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First Liberty Briefing

First Liberty Briefing is an exclusive podcast hosted by First Liberty Institute’s Deputy General Counsel Jeremy Dys. In about 90-seconds, once a week, Jeremy recalls the stories that have shaped America’s religious liberty, from the founding era to current legal battles and more. It’s an insider’s look at the stories, cases, people, and laws that have made America the world’s leader in protecting religious liberty.
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Now displaying: May, 2020
May 25, 2020

First Liberty Institute is asking Congress to provide immunity from lawsuits to houses of worship and religious nonprofits during this world-wide pandemic. Learn more at FirstLiberty.org/Briefing.


All of us are hopeful for the day everyone is declared immune from the threat of COVID-19.  Recently, hundreds of pastors and religious leaders sent a letter to members of Congress asking for a different kind of immunity: from lawsuits.

As Kelly Shackelford, our firm’s president said in written testimony submitted to the Senate’s Committee on the Judiciary, “Whether Orthodox Jewish synagogues in New York, inner-city churches in Houston, or faith-based non-profits providing spiritual and humanitarian relief from coast to coast, these religious organizations and their leaders are each concerned about a new threat to our nation’s faith communities: a swarm of lawsuits blaming houses of worship and religious ministries for any person who attended a religious gathering or received food or shelter from a charity or ministry and subsequently contracted COVID-19.”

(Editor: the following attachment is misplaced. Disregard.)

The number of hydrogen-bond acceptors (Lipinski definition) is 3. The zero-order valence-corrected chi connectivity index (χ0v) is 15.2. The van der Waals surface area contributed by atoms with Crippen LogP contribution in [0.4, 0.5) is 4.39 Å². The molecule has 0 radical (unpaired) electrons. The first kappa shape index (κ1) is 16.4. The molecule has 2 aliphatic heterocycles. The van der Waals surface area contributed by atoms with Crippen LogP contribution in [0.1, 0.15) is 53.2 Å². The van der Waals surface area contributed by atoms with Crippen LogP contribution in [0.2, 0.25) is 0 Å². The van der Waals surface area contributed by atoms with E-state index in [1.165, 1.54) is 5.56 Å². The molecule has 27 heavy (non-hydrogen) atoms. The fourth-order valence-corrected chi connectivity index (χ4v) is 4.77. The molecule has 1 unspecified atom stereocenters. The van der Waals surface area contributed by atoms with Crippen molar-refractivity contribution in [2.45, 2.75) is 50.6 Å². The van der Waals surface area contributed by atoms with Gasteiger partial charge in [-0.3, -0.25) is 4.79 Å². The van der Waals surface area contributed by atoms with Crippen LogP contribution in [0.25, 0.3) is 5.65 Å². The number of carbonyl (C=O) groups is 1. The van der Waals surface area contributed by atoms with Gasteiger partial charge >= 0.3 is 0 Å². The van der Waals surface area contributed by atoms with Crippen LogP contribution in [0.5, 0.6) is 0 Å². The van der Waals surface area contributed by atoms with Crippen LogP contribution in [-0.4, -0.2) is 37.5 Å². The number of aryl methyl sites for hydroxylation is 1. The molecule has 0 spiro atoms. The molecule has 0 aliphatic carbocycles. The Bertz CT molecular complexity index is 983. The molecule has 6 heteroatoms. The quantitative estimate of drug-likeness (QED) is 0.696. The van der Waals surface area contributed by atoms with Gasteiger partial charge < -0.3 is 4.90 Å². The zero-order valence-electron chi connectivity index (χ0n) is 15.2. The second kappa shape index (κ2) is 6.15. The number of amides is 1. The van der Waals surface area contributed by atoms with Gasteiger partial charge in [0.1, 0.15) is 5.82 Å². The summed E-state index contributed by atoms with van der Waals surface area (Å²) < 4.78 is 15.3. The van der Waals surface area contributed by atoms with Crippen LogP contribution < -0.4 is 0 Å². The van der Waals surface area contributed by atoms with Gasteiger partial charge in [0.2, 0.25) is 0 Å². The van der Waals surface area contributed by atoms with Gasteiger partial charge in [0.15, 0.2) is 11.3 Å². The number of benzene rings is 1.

Sure, the lawsuits might ultimately prove meritless, but should churches, synagogues, and others really have to litigate these claims?  That’s why we worked to spearhead a letter signed by nearly 300 religious leaders around the country, asking Congress to include immunity from lawsuit for America’s houses of worship as they reopen. 

Churches, synagogues, and America’s houses of worship have provided critical care, comfort, and calm in the midst of the uncertainty caused by a worldwide pandemic.  They should not be punished for their many kindnesses by a wave of lawsuits when this is all over.

To learn how First Liberty is protecting religious liberty for all Americans, visit FirstLiberty.org.

May 18, 2020

Judge Justin Walker sides with religious freedom when Mayor Greg Fischer of Louisville, Kentucky targeted religious worship by prohibiting drive-in church services on Easter Sunday. Learn more at FirstLiberty.org/Briefing.